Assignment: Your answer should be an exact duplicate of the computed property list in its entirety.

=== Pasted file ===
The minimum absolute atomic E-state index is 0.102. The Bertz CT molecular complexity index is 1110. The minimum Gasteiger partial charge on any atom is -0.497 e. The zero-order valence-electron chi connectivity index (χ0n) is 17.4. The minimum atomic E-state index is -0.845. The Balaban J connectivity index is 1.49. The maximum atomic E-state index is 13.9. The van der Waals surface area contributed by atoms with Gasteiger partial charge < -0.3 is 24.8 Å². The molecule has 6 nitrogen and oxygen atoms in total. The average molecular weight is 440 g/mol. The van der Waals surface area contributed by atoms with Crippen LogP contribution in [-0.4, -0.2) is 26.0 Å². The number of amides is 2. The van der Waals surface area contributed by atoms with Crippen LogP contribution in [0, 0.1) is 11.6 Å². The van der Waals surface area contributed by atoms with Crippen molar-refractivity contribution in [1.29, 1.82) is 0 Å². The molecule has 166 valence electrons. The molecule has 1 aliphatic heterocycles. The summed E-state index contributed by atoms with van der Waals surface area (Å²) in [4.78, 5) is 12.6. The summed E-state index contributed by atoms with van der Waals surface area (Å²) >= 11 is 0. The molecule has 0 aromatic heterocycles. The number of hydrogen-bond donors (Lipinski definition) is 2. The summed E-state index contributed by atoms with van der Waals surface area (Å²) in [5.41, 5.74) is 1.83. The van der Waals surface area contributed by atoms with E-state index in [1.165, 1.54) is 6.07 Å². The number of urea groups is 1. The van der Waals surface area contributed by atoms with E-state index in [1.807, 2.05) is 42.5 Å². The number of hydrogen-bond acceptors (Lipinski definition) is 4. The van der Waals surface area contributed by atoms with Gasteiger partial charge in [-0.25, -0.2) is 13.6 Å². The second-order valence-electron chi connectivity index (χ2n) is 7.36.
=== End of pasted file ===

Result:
The minimum absolute atomic E-state index is 0.102. The Bertz CT molecular complexity index is 1110. The minimum Gasteiger partial charge on any atom is -0.497 e. The zero-order valence-electron chi connectivity index (χ0n) is 17.4. The minimum atomic E-state index is -0.845. The Balaban J connectivity index is 1.49. The maximum atomic E-state index is 13.9. The van der Waals surface area contributed by atoms with Gasteiger partial charge < -0.3 is 24.8 Å². The molecule has 6 nitrogen and oxygen atoms in total. The average molecular weight is 440 g/mol. The van der Waals surface area contributed by atoms with Crippen LogP contribution in [-0.4, -0.2) is 26.0 Å². The number of amides is 2. The van der Waals surface area contributed by atoms with Crippen LogP contribution in [0, 0.1) is 11.6 Å². The van der Waals surface area contributed by atoms with Crippen molar-refractivity contribution in [1.29, 1.82) is 0 Å². The molecule has 166 valence electrons. The molecule has 1 aliphatic heterocycles. The summed E-state index contributed by atoms with van der Waals surface area (Å²) in [4.78, 5) is 12.6. The summed E-state index contributed by atoms with van der Waals surface area (Å²) >= 11 is 0. The molecule has 0 aromatic heterocycles. The number of hydrogen-bond donors (Lipinski definition) is 2. The summed E-state index contributed by atoms with van der Waals surface area (Å²) in [5.41, 5.74) is 1.83. The van der Waals surface area contributed by atoms with E-state index in [1.165, 1.54) is 6.07 Å². The number of urea groups is 1. The van der Waals surface area contributed by atoms with E-state index in [1.807, 2.05) is 42.5 Å². The number of hydrogen-bond acceptors (Lipinski definition) is 4. The van der Waals surface area contributed by atoms with Gasteiger partial charge in [-0.25, -0.2) is 13.6 Å². The second-order valence-electron chi connectivity index (χ2n) is 7.36.